About George DiMItri Sawa
George Sawa was born in Alexandria, Egypt. He has over 50 years experience in Arabic music performance, history and theory and has performed and lectured extensively worldwide: Canada, USA, Brazil, Mexico, Europe (Spain, Italy, Holland, Sweden, Denmark, Finland, Greece) and the Middle East (Egypt, Algeria, Tunisia, Syria, Lebanon, Kuwait, United Arab Emirates). He studied piano with Mme Irene Drakides, herself a student of the famed educator Alfred Cortot. He studied qanun, theory and voice at the Higher Institute of Arabic Music. After immigrating to Canada, he studied ethnomusicology at the University of Toronto, and obtained his doctorate in historical Arabic musicology. He has taught graduate and undergraduate courses on medieval, modern, and religious music of the Middle East at the University of Toronto and at York University. He is the author of Music Performance Practice in the Early cAbbasid Era. 132-320 AH/750-932 AD; Rhythmic Theories and Practices in Arabic Writings to 339AH/950 CE (Ottawa: The Institute of Mediaeval Music, 2004 and 2009); An Arabic Musical and Socio-Cultural Glossary of Kitab al-Aghani (The Book of Songs) of al-Isfahani (d. 971) (Leiden: E.J. Brill, 2015); Erotica, Love and Humor in Arabia. Spicy Stories from The Book of Songs by al-Isfahani (Jefferson North Carolina, McFarland and Company, Inc., Publihsers, 2016). He has published over 50 articles on Arabic music in refereed journals and encyclopedias, and is frequently invited to give lectures and concerts worldwide. In 2005, he received the prestigious Lifetime Achievement Award from the Egyptian Ministry of Culture for his research in Arabic music history. George has been the musical director for several productions of the Toronto-based Arabesque Dance Company, and taught hundreds of dancers at the Arabesque Academy and Hannan's Bellydance Studio in Toronto, as well as studios in Canada, USA, Brazil and Mexico. His CD, The Art of the Early Egyptian Qanun, Vol. 1, was nominated for a JUNO Award in World Music in 2009. A subsequent volume, The Art of the Early Egyptian Qanun, Vol. 2, was released in 2009. His Egyptian Music Appreciation and Practice for Bellydancers has won international acclaim and is an invaluable - one of a kind - companion to bellydancers all over the world (it is also available in Chinese, French, Greek, Japanese, Russian, Spanish, German and Portuguese). A companion set of two DVDs produced with Lulu Hartenbach in Brazil includes over 50 tracks of dancing instruction from his CDs and book: Lulu and George Dimitri Sawa. Apreciacao da Musica Arabe Para Bailarinas. Teoria e Practica. 2 vols. Sao Paulo: Ventreoteca. Produzido por Kaleidoscopio de Ideias. Shimmie, 2015. Presently he is working on a book of translated anecdotes from The Book of Songs of al-Isfahani, it will be published by E.J. Brill in 2017.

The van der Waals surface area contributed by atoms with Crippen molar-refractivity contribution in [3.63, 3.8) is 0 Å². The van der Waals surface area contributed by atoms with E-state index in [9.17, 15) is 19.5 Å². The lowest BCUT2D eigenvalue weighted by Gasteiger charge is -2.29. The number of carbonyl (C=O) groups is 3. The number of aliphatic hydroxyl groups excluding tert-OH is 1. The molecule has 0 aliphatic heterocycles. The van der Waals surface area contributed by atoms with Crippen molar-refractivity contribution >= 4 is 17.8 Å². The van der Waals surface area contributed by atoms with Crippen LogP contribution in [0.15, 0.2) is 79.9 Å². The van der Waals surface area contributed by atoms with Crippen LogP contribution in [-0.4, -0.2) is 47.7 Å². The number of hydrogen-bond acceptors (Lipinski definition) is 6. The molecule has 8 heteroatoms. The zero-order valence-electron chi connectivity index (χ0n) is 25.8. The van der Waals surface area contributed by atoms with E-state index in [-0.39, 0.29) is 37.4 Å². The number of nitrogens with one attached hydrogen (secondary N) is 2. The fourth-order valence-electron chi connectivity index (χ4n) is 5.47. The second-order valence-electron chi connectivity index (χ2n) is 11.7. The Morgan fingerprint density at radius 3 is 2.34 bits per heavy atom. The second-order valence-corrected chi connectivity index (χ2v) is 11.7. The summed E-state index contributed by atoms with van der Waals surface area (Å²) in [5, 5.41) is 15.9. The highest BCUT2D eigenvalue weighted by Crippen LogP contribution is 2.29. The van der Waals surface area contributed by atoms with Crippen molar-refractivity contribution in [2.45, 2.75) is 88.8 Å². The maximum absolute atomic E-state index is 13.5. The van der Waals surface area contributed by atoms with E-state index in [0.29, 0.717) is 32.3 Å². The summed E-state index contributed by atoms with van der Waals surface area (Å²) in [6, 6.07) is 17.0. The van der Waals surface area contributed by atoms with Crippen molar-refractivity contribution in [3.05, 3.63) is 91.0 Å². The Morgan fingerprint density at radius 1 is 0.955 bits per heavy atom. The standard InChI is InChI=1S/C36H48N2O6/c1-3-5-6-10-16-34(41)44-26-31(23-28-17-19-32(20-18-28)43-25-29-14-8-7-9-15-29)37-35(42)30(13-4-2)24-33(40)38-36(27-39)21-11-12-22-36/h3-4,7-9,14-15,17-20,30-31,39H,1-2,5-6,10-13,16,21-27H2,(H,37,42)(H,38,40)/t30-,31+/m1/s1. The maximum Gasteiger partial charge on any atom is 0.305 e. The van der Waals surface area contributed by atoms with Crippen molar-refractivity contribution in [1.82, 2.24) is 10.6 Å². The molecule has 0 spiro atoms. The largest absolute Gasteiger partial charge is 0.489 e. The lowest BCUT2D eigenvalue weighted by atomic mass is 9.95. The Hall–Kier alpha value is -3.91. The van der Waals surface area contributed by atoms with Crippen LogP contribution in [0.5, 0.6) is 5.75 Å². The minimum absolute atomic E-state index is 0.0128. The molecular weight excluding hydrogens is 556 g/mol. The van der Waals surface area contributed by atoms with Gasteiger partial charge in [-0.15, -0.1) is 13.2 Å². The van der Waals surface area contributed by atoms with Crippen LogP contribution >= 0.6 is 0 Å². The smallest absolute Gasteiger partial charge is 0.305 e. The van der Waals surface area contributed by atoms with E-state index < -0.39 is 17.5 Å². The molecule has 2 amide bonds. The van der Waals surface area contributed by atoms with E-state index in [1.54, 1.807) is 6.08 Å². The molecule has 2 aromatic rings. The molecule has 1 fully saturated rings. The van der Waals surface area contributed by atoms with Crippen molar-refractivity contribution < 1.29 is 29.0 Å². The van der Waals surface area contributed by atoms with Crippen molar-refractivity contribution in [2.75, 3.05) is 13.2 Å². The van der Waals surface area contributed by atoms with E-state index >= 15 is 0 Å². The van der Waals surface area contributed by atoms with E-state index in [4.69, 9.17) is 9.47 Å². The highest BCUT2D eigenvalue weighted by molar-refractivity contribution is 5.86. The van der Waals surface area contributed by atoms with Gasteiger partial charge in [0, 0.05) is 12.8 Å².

Alpharabius is an ensemble dedicated to exploring the musical interactions of the rich cultures of the Mediterranean. The group is named after one of the great philosophers of classical Islam, al-Farabi (d. ah 339/ ad 950), who was renowned as both a musical theorist and a practising musician; the medieval West knew him by the Latin version of his name, Alpharabius. The ensemble is a collaboration of musicians trained in the classical Arabic and Western medieval musical traditions.
Alpharabius respects these individual traditions and believes that bringing them into proximity illuminates both, revealing connections, suggesting affinities, and clarifying differences. Together the performers interpret mystical Sufi music from the Ottoman court of the sixteenth and seventeenth centuries, and classical and traditional Syrian and Egyptian songs of love, interwoven with troubadour poetry, Spanish devotional songs of the thirteenth century, and fourteenth-century dances tinged with the flavour of Italy’s trade with Alexandria and Damascus.
The voices of our ancestors should not be forgotten, for as they sang to one another so might they yet sing and teach us.